If your distribution's package manager includes Duplicity, it should be a single command that will set it up for you. For the rest, you can get it from here.
Please refer to further documentation at http://duplicity.nongnu.org/docs.html
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We take a look at some of the best backup solutions for Linux on this page. These software programs are modular, support various backup methods and storage formats, and feel at home while running on huge servers and working with backups ranging in terabytes. Configuring these is not for the faint hearted, but the control offered by them is second to none.
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BackupPC: Moving away towards enterprise-grade solutions, BackupPC is one of the simpler backup methods for large deployments. It is installed on a bare-metal server as an Operating System and it allows you to configure and setup the storage and backups via a Web frontend. The list of features is long, and here are a few of them:
- The software pools your backups coming in from various machines. So duplicate files are not stored in backups, reducing storage face by a huge factor.
- One example of disk use: 95 laptops with each full backup averaging 3.6 GB each, and each incremental averaging about 0.3GB. Storing three weekly full backups and six incremental backups per laptop is around 1200GB of raw data, but because of pooling and compression only 150GB is needed for the actual backups. That is a reduction of almost 80% of the space that would actually be required.
- The software also supports compression which reduces the size of backups further. And since you're only creating incremental backups, the overhead required for compression is low.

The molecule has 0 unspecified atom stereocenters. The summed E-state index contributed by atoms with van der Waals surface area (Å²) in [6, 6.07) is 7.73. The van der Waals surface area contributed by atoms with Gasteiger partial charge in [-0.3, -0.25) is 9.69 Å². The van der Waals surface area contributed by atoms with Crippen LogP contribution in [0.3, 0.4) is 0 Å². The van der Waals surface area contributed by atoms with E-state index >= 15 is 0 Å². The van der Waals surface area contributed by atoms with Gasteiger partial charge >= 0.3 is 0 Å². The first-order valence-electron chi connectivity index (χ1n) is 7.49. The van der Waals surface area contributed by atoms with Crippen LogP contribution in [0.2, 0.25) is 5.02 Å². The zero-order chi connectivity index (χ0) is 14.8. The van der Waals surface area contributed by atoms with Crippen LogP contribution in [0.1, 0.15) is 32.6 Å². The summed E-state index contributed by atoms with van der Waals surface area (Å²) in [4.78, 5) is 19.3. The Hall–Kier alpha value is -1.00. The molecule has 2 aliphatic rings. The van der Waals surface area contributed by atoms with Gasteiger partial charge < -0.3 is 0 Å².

- No client-side software is needed. The standard Windows File Sharing protocol is used to extract backup data on Windows clients. On Linux clients, tar over ssh/rsh/nfs is used to backup the data. With version 2.0.0, rsync is also supported on any client that has rsync or rysncd. All these software applications are already available in the respective operating systems, so additional work is not required on them.
- You have the ability to use a powerful web interface to manage everything from logs and storage status to adding more disks and changing backup settings.
- A full set of restore options is supported, including direct restore (via smbclient, tar, or rsync/rsyncd) or downloading a zip or tar file.
- Supports mobile environments where laptops are only intermittently connected to the network and have dynamic IP addresses (DHCP).
- Flexible configuration parameters allow multiple backups to be performed in parallel, specification of which shares to backup, which directories to backup or not backup, various schedules for full and incremental backups, schedules for email reminders to users, and so on. Configuration parameters can be set system-wide or also on a per-PC basis.
- Users are sent periodic email reminders if their PC has not recently been backed up. Email content, timing and policies are configurable.
Here are a few screenshots:
BackupPC can be downloaded in ISO form from here.
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Bacula: While BackupPC is a simple deployment for enterprises, Bacula is the granddaddy of enterprise backup solutions. Proof of that is in the SourceForge statistics, which rate Bacula as the most popular enterprise-grade Open Source program by far. Bacula is a set of computer programs that permits the system administrator to manage backup, recovery, and verification of computer data across a network of computers of different kinds. Bacula can also run entirely upon a single computer and can backup to various types of media, including tape and disk.
In technical terms, it is a network Client/Server based backup program. Bacula is relatively easy to use and efficient, while offering many advanced storage management features that make it easy to find and recover lost or damaged files. Due to its modular design, Bacula is scalable from small single computer systems to systems consisting of hundreds of computers located over a large network.
While Bacula is primarily a command-line based tool, there are many frontends available for it. A couple of them are BAT (Bacula Admin Tool) and Bweb (Bacula web interface).
You can navigate to Bacula's site for the documentation and download details.